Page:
Councilors James Chrobocinski and Susan O’Leary requested councilors seek an outside investigation into the matter.

    The scope of the investigation is expected to include the Washington, D.C. trip taken in 2017, and could also include interactions with Los Alamos County that reach back into 2011, when RCLC was founded.

    The council requested Monday that the outside counsel return with an investigative plan and scope by April 3 for further discussion and action.

  • New Mexico awaits governor's verdict on crime, budget bills

    SANTA FE (AP) — Time is running out for bills from the Legislature to win approval from Republican New Mexico Gov. Susana Martinez.

    Martinez has until noon on Wednesday to sign off on a bill that bundles together bipartisan public safety measures and to approve all or portions of a $6.3 billion spending bill from the Democrat-led Legislature.

    Bills that are not signed do not go into effect — an outcome known as a pocket veto. Martinez has indicated general support for the Legislature's spending priorities.

    During a 30-day session that ended in February, lawmakers rallied around a package of public safety reforms designed to bolster police ranks, deter repeat drunken driving, toughen gun-possession penalties for violent felons, and better address addiction and health issues among prison inmates as they are released.

  • State Land Commissioner Dunn threatens fence in dispute with US on border access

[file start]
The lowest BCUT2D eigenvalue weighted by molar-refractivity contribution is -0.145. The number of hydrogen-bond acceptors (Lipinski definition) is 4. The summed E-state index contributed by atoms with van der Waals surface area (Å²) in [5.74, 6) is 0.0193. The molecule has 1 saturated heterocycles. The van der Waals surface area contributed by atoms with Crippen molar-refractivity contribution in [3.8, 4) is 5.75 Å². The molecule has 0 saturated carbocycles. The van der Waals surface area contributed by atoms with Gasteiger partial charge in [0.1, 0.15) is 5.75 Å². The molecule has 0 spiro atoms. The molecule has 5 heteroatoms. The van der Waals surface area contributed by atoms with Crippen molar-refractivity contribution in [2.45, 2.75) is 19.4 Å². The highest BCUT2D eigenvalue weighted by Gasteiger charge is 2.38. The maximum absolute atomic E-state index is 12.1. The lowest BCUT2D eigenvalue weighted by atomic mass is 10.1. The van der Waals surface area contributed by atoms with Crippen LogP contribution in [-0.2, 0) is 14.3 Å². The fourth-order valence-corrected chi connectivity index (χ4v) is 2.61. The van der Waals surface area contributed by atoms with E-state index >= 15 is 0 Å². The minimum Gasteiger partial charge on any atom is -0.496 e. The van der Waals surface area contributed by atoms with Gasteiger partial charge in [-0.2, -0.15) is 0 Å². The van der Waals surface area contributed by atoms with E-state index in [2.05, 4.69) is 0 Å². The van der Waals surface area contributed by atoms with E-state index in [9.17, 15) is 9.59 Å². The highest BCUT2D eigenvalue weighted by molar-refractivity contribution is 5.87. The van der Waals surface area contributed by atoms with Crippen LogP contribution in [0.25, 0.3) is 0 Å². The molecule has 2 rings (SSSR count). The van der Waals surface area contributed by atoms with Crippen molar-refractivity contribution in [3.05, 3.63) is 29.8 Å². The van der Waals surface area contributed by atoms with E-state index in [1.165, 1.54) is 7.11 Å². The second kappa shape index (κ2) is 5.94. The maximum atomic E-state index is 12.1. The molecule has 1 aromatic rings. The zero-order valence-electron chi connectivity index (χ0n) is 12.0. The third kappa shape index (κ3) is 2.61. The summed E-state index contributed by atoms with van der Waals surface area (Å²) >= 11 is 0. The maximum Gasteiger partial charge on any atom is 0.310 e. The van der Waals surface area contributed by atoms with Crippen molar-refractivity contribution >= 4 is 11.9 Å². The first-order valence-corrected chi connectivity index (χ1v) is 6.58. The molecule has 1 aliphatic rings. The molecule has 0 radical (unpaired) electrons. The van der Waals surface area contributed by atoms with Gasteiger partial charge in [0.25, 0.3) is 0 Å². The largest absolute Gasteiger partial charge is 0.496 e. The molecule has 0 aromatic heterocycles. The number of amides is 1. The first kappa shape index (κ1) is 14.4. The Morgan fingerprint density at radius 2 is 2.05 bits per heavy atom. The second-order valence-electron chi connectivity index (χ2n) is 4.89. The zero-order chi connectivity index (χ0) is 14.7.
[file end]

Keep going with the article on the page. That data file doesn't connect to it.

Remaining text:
ALBUQUERQUE (AP) — A U.S. Senate candidate who serves as New Mexico's top land manager posted signs Tuesday along the U.S.-Mexico border aimed at blocking border patrol operations on a one-mile stretch of state trust land over concerns that the federal government is not compensating the state for using the land.

    Land Commissioner Aubrey Dunn told The Associated Press that if his office can't reach an agreement over an easement with the federal government, he will install a fence to block access to the property.

    Dunn, elected in 2014 as a Republican, announced earlier this year he was running for the U.S. Senate after becoming a Libertarian. He previously considered running for governor and the U.S. House.

    Dunn first outlined his concerns in a letter sent last month to federal officials. He said it's an issue of state sovereignty and that revenue earned from development or use of trust land helps fund public education in the state.

    "I'm shutting down the federal government just as I would shut down any business trespassing on state trust lands," Dunn said. "Border security is important, but so are our kids and they have a right to collect the money earned from the lands they own."

  • New Mexico Catholic heads defend advocate over racism claim

    ALBUQUERQUE (AP) — New Mexico's three Catholic bishops said the head of the New Mexico Conference of Catholic Bishops didn't accuse anyone of racism and are defending his actions in trying to push for an expansion of early childhood education programs.

    In an open letter Tuesday, the bishops wrote that Allen Sanchez, executive director of the group, has a deep love "for the Gospel" and is an advocate for the state's poor with an extension record.

    "We Catholic bishops of New Mexico respectfully request our elected officials keep their focus on the issue at hand: the plight of our children living in extreme poverty," Santa Fe Archbishop John Wester, Las Cruces Bishop Oscar Cantu and Gallup Bishop James Wall wrote.

    The letter comes after 33 GOP New Mexico state lawmakers sent Wester on letter Monday asking if he agreed with remarks about racism made by Sanchez.

    Sanchez told The Associated Press he believed racism contributed to the defeat of a proposal to expand funding for early childhood education.